As I see it, there are three issues associated with this case. What is the therapist’s duty of care to the client? What is the therapist’s duty or obligation to the community? What is the therapist’s duty to herself?

The therapist has a duty to provide treatment that is within her scope of practice and is likely to benefit the client. On the basis of the information provided, I am not satisfied that she is discharging either duty in this case. It is unclear whether the therapist has the clinical skills, training or experience to provide treatment to a person with this kind of complex disorder. She is in receipt of supervision but it is not clear that her supervisor has any more expertise than she. I would want to be reassured that the therapist is adequately equipped to provide treatment to this kind of person. Beyond the scope of practice, even if the therapist is competent to treat the client, it is unclear whether the client is currently benefiting from treatment, or likely to benefit from treatment in the future. The therapist ‘thinks his prognosis is bleak’ which means she does not entertain any real hope for therapeutic gains. She appears to have the view that he would benefit from a different form of treatment from the treatment she is providing (although that may be simply a consequence of her own self doubt). She apparently thinks that her therapy is preventing the client from killing himself, but it is quite likely that this belief is a reflection of her feelings of responsibility towards the client, rather than because the therapy is actually preventing suicide. It is unclear whether she has had a frank discussion with the client about the value or otherwise of therapy, or whether she has seriously explored alternative means by which he could meet his needs for regular human contact, or advance his goal of further education.

It is unclear who is paying for the therapy but, given that the client is in receipt of a disability support pension, it is likely that payment is by a third party, possibly the taxpayer. In these circumstances, the therapist has a (lesser) duty to any third party to provide treatment that is cost effective and consistent with the purposes for which the funding has been made available. There is insufficient information in the case to do more than raise the issue, but there must be doubts as to whether these requirements are being met.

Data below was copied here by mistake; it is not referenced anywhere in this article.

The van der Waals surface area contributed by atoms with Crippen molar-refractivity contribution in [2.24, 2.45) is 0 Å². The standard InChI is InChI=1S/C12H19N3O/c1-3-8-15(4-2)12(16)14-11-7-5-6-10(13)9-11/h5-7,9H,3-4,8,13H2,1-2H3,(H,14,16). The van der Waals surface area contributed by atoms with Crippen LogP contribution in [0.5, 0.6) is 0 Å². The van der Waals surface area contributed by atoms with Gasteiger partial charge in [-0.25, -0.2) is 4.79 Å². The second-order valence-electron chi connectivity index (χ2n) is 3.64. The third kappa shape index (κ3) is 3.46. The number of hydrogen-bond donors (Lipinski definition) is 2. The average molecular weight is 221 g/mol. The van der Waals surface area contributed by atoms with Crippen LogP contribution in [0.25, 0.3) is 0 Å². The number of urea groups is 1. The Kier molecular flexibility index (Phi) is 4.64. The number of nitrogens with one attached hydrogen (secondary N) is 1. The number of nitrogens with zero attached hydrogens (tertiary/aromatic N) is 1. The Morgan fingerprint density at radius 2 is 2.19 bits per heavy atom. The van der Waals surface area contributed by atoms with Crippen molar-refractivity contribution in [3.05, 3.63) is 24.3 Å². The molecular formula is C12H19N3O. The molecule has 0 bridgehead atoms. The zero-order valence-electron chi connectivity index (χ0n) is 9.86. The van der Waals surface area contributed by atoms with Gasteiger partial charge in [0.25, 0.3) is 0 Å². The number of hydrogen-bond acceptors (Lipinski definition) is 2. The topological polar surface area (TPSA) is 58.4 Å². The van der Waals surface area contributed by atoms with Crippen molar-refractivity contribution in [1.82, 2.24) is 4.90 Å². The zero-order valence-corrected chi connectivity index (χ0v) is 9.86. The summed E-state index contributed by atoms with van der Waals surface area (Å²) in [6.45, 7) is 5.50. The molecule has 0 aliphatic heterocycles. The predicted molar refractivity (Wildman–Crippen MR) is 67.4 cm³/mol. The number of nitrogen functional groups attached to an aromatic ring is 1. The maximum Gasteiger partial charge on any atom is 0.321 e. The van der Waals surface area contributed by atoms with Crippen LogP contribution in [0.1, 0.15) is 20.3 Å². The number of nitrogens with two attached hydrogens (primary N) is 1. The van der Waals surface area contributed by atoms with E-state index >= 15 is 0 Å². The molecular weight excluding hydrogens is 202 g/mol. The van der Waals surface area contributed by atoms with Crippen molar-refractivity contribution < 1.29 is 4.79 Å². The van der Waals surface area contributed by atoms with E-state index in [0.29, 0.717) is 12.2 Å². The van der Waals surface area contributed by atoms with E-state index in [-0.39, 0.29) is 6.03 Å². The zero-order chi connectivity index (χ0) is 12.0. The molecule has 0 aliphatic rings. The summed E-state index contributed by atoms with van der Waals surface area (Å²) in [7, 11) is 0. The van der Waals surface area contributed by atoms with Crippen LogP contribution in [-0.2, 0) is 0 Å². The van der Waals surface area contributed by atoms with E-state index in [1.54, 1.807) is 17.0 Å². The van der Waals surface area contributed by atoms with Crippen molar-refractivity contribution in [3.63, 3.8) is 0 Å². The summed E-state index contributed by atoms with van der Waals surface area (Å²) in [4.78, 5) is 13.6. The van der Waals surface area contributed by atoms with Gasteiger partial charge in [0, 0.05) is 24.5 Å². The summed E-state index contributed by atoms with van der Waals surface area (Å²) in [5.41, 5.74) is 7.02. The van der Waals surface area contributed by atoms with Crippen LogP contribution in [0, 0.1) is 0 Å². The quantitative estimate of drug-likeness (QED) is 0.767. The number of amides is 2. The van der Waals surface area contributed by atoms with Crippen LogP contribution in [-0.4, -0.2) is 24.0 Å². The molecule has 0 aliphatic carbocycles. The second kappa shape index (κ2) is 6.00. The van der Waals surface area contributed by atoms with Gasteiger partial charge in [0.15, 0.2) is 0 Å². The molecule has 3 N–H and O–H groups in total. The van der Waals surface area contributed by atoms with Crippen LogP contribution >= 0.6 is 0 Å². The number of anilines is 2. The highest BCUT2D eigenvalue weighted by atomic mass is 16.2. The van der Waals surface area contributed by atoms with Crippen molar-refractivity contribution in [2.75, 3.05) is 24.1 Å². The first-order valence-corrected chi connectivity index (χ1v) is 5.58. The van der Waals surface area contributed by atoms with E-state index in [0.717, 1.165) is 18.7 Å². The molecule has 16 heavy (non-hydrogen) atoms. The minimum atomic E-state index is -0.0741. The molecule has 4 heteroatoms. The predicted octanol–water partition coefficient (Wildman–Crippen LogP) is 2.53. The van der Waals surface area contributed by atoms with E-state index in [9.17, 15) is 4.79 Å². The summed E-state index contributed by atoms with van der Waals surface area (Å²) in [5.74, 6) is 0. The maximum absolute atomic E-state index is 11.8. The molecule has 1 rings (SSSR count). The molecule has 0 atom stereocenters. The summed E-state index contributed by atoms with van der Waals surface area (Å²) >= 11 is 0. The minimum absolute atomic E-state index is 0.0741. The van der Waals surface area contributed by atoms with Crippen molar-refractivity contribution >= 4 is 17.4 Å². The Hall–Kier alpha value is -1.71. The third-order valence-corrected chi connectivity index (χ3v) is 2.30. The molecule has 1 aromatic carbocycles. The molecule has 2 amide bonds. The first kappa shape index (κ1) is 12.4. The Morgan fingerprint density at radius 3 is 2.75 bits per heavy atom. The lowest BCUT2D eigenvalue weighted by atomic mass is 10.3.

I have concerns that the treatment is having an adverse impact on the emotional well-being of the therapist. She appears to be struggling with an overwhelming burden of responsibility and is feeling inadequate and ineffectual. While such feelings will form part of the transient experience of any psychotherapist, in this case they appear to be persistent and unmoderated by any affection for the client, sense of achievement in the work, or hope for the future. The therapist is at risk of burnout and this is a matter of concern: in the first instance, because it is an avoidable harm to her; and, in the second instance, because it is likely impair her capacity to work effectively with other clients.

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Correspondence to Robert King.

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King, R. Response. Bioethical Inquiry 8, 99 (2011).

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  • Public Health
  • Adverse Impact
  • Clinical Skill
  • Insufficient Information
  • Complex Disorder